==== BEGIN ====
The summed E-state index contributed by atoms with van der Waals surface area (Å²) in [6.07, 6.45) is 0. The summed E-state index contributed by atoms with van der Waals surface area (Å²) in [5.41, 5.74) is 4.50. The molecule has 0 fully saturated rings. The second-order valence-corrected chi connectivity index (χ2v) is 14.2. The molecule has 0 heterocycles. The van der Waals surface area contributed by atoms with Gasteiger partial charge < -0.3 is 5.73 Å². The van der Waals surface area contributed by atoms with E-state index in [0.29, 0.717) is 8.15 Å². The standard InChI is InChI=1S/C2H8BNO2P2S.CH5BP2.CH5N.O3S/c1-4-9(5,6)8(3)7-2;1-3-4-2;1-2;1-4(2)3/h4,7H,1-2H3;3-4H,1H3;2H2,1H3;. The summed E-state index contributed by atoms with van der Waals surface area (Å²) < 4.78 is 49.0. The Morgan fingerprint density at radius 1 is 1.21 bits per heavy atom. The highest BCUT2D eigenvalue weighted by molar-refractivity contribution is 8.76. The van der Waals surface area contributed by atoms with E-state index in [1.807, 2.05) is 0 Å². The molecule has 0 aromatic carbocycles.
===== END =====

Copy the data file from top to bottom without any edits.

The summed E-state index contributed by atoms with van der Waals surface area (Å²) in [6.07, 6.45) is 0. The summed E-state index contributed by atoms with van der Waals surface area (Å²) in [5.41, 5.74) is 4.50. The molecule has 0 fully saturated rings. The second-order valence-corrected chi connectivity index (χ2v) is 14.2. The molecule has 0 heterocycles. The van der Waals surface area contributed by atoms with Gasteiger partial charge < -0.3 is 5.73 Å². The van der Waals surface area contributed by atoms with E-state index in [0.29, 0.717) is 8.15 Å². The standard InChI is InChI=1S/C2H8BNO2P2S.CH5BP2.CH5N.O3S/c1-4-9(5,6)8(3)7-2;1-3-4-2;1-2;1-4(2)3/h4,7H,1-2H3;3-4H,1H3;2H2,1H3;. The summed E-state index contributed by atoms with van der Waals surface area (Å²) < 4.78 is 49.0. The Morgan fingerprint density at radius 1 is 1.21 bits per heavy atom. The highest BCUT2D eigenvalue weighted by molar-refractivity contribution is 8.76. The van der Waals surface area contributed by atoms with E-state index in [1.807, 2.05) is 0 Å². The molecule has 0 aromatic carbocycles.